• South Dakota has been governed by bicameral Republican supermajorities since 1996. Democrats haven’t carried a statewide race in more than a decade. In a 2018 Gallup survey, the Mount Rushmore State was ranked the third-most conservative in the country, with self-identified “conservative” residents outflanking self-identified liberals by some 31 points. It is not a state where one would expect to find a major trade conference for transgender medical specialists. [National Review]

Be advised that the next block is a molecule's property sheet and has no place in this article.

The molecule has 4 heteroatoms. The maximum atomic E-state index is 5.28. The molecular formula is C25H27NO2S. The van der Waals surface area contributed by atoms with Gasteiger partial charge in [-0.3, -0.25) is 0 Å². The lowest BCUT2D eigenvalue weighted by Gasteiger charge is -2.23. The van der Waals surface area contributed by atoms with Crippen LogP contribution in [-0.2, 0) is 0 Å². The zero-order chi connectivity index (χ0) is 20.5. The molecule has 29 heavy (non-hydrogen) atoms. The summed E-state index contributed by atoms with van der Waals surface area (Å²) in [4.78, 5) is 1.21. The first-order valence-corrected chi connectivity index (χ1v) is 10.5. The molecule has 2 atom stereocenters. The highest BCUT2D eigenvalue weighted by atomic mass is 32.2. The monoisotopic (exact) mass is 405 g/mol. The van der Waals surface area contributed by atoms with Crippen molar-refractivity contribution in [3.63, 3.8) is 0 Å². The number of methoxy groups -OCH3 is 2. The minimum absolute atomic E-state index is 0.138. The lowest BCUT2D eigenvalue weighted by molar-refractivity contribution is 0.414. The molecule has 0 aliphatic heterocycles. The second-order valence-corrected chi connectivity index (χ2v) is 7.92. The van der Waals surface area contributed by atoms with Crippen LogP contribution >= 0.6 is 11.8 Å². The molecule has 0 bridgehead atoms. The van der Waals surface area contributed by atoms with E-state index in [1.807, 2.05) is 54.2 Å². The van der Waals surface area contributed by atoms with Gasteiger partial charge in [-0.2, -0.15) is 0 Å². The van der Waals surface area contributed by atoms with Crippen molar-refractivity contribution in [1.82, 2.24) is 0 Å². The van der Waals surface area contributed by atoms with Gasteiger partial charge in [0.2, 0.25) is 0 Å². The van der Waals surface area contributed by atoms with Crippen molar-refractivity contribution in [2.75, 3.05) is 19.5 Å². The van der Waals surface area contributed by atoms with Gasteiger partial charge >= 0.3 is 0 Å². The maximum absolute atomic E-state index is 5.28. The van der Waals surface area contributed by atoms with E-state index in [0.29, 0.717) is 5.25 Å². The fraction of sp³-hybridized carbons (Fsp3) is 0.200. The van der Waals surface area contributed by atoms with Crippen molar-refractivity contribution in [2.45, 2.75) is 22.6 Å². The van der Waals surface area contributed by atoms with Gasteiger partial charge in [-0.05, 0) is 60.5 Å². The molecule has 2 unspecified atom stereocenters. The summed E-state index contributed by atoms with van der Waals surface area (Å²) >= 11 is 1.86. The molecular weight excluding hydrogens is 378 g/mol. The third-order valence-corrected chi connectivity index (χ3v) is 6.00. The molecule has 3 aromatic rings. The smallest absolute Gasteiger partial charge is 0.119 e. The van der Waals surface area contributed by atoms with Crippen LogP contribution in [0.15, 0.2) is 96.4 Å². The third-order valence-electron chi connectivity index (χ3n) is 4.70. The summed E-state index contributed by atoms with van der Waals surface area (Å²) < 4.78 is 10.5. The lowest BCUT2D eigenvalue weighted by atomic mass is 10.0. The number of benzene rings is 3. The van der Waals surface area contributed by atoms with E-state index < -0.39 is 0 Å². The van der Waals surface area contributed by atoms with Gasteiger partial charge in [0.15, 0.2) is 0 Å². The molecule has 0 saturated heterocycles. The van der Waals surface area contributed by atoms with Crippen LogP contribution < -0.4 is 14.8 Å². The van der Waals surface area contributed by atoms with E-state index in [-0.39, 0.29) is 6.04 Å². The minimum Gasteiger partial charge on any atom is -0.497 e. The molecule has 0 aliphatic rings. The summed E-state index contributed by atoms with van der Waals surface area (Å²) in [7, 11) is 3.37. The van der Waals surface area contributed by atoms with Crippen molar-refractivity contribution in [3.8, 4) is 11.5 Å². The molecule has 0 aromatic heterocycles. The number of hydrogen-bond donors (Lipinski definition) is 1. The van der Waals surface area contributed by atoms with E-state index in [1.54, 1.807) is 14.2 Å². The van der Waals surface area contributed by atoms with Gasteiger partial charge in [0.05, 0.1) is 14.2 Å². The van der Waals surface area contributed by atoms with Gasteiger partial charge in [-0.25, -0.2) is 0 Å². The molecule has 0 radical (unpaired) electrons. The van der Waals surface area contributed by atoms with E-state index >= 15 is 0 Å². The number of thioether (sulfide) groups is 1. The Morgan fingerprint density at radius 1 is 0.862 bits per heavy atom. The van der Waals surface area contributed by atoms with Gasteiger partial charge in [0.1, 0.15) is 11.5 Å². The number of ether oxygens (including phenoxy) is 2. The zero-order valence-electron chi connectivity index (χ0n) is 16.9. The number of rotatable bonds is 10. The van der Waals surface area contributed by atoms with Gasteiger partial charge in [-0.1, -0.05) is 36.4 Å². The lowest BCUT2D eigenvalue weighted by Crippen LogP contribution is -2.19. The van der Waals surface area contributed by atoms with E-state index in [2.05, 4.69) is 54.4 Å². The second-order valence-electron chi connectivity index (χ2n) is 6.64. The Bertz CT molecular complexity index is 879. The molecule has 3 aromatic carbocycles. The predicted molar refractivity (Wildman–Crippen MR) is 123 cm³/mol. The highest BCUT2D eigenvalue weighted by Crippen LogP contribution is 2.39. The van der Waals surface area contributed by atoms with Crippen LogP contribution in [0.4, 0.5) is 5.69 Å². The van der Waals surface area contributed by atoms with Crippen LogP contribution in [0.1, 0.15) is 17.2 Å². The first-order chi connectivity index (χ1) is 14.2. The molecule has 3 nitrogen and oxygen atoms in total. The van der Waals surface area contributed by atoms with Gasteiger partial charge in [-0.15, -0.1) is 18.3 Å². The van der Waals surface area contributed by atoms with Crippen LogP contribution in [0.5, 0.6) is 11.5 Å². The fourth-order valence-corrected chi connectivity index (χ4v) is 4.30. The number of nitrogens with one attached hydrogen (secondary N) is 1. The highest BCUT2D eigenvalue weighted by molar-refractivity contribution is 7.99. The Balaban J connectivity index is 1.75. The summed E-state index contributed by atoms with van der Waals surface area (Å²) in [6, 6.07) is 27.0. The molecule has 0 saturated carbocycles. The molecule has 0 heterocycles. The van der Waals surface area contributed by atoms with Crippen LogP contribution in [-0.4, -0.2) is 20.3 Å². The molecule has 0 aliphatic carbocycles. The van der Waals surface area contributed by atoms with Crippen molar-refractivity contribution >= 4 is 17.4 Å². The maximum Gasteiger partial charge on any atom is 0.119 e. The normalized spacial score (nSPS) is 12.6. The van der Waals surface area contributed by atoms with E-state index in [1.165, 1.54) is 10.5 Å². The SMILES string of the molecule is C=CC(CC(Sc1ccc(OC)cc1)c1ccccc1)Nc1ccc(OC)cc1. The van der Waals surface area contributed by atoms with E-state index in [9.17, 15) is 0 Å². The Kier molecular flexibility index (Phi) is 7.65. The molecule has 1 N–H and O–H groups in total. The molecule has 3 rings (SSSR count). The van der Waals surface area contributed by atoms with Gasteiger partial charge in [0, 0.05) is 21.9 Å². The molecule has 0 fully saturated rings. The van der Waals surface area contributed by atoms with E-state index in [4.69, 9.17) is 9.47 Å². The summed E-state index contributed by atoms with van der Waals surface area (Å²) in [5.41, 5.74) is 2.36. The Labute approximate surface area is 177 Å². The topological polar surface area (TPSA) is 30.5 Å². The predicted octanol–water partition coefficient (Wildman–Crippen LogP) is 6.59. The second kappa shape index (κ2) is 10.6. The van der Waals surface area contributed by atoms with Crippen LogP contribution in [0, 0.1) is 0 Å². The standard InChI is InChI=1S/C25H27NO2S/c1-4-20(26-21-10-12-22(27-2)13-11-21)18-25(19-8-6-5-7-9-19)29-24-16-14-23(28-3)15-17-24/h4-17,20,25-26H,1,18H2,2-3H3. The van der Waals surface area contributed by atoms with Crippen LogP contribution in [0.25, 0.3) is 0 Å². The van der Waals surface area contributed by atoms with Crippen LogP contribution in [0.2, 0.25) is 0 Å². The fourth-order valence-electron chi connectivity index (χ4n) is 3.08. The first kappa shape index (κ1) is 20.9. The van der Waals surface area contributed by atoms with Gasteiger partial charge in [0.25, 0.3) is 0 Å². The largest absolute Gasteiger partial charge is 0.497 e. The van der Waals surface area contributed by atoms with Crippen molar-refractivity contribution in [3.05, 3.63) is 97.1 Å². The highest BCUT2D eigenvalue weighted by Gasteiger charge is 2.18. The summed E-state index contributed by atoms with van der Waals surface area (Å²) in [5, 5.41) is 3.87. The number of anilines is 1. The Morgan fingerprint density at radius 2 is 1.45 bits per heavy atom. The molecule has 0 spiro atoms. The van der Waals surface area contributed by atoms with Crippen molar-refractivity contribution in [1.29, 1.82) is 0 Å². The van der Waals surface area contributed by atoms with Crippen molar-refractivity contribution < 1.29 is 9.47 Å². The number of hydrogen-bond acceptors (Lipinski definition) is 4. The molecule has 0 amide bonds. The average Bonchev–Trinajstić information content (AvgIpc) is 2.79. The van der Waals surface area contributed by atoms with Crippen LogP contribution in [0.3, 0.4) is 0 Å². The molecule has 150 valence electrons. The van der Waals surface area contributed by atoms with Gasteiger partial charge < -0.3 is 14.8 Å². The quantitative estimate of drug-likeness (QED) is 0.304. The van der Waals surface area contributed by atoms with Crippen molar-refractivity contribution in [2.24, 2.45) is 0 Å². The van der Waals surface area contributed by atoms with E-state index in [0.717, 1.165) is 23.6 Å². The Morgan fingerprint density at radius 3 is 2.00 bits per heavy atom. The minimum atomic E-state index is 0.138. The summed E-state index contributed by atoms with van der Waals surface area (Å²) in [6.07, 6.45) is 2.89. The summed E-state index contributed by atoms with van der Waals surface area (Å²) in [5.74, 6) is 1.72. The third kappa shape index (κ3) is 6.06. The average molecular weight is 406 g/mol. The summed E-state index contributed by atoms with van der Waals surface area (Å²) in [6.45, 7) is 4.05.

• Let us start with what it means to live, work, and raise a family in the United States today. Imagine, say, a middle-aged, upper-middle-class professional. Call him Bob. Bob is among the lucky ones. He has a degree from a selective college, is happily married, and earns enough money to raise a family in a safe neighborhood and send his children to “good” schools (that is, schools where the children are relatively well-behaved and parents eager to volunteer). Bob can afford two residences, plus vacations. Life is not without its stresses and inconveniences, but overall it is good for the American upper middle class. At the same time, Bob knows that his good fortune would evaporate with just one impolitic move. [The New Criterion]